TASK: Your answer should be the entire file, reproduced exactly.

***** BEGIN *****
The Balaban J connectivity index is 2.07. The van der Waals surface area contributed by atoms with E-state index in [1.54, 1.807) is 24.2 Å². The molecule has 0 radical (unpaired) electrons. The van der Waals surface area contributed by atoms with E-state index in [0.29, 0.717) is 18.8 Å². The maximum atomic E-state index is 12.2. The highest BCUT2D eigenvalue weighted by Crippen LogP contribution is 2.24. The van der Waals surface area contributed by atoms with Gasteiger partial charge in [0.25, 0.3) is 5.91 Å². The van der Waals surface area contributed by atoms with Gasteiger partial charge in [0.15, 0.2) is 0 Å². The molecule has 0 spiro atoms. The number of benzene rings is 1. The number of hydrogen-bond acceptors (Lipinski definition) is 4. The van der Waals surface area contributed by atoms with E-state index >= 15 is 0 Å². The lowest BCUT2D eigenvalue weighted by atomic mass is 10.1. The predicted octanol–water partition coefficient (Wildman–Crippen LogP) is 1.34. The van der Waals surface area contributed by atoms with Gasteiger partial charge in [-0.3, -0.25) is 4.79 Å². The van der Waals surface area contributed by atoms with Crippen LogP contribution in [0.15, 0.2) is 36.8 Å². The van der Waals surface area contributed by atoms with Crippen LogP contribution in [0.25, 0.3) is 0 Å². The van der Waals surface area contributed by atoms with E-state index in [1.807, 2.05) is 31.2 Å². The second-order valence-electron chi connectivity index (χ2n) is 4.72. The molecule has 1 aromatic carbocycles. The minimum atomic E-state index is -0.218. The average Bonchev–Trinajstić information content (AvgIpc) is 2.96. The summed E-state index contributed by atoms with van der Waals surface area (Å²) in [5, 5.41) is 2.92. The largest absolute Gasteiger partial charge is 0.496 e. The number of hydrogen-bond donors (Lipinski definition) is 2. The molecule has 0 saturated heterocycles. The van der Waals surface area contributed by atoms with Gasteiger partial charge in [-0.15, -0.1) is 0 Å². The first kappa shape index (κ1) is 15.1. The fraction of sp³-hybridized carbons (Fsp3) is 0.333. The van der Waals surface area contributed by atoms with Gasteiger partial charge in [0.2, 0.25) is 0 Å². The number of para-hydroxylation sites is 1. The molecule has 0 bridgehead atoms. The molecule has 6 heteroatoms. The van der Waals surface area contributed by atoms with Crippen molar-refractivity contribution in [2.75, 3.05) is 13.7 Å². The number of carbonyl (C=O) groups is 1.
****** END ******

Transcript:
The Balaban J connectivity index is 2.07. The van der Waals surface area contributed by atoms with E-state index in [1.54, 1.807) is 24.2 Å². The molecule has 0 radical (unpaired) electrons. The van der Waals surface area contributed by atoms with E-state index in [0.29, 0.717) is 18.8 Å². The maximum atomic E-state index is 12.2. The highest BCUT2D eigenvalue weighted by Crippen LogP contribution is 2.24. The van der Waals surface area contributed by atoms with Gasteiger partial charge in [0.25, 0.3) is 5.91 Å². The van der Waals surface area contributed by atoms with Gasteiger partial charge in [0.15, 0.2) is 0 Å². The molecule has 0 spiro atoms. The number of benzene rings is 1. The number of hydrogen-bond acceptors (Lipinski definition) is 4. The van der Waals surface area contributed by atoms with E-state index >= 15 is 0 Å². The lowest BCUT2D eigenvalue weighted by atomic mass is 10.1. The predicted octanol–water partition coefficient (Wildman–Crippen LogP) is 1.34. The van der Waals surface area contributed by atoms with Gasteiger partial charge in [-0.3, -0.25) is 4.79 Å². The van der Waals surface area contributed by atoms with Crippen LogP contribution in [0.15, 0.2) is 36.8 Å². The van der Waals surface area contributed by atoms with Crippen LogP contribution in [0.25, 0.3) is 0 Å². The van der Waals surface area contributed by atoms with E-state index in [1.807, 2.05) is 31.2 Å². The second-order valence-electron chi connectivity index (χ2n) is 4.72. The molecule has 1 aromatic carbocycles. The minimum atomic E-state index is -0.218. The average Bonchev–Trinajstić information content (AvgIpc) is 2.96. The summed E-state index contributed by atoms with van der Waals surface area (Å²) in [5, 5.41) is 2.92. The largest absolute Gasteiger partial charge is 0.496 e. The number of hydrogen-bond donors (Lipinski definition) is 2. The molecule has 0 saturated heterocycles. The van der Waals surface area contributed by atoms with Gasteiger partial charge in [-0.15, -0.1) is 0 Å². The first kappa shape index (κ1) is 15.1. The fraction of sp³-hybridized carbons (Fsp3) is 0.333. The van der Waals surface area contributed by atoms with Gasteiger partial charge in [0.2, 0.25) is 0 Å². The number of para-hydroxylation sites is 1. The molecule has 0 bridgehead atoms. The molecule has 6 heteroatoms. The van der Waals surface area contributed by atoms with Crippen molar-refractivity contribution in [2.75, 3.05) is 13.7 Å². The number of carbonyl (C=O) groups is 1.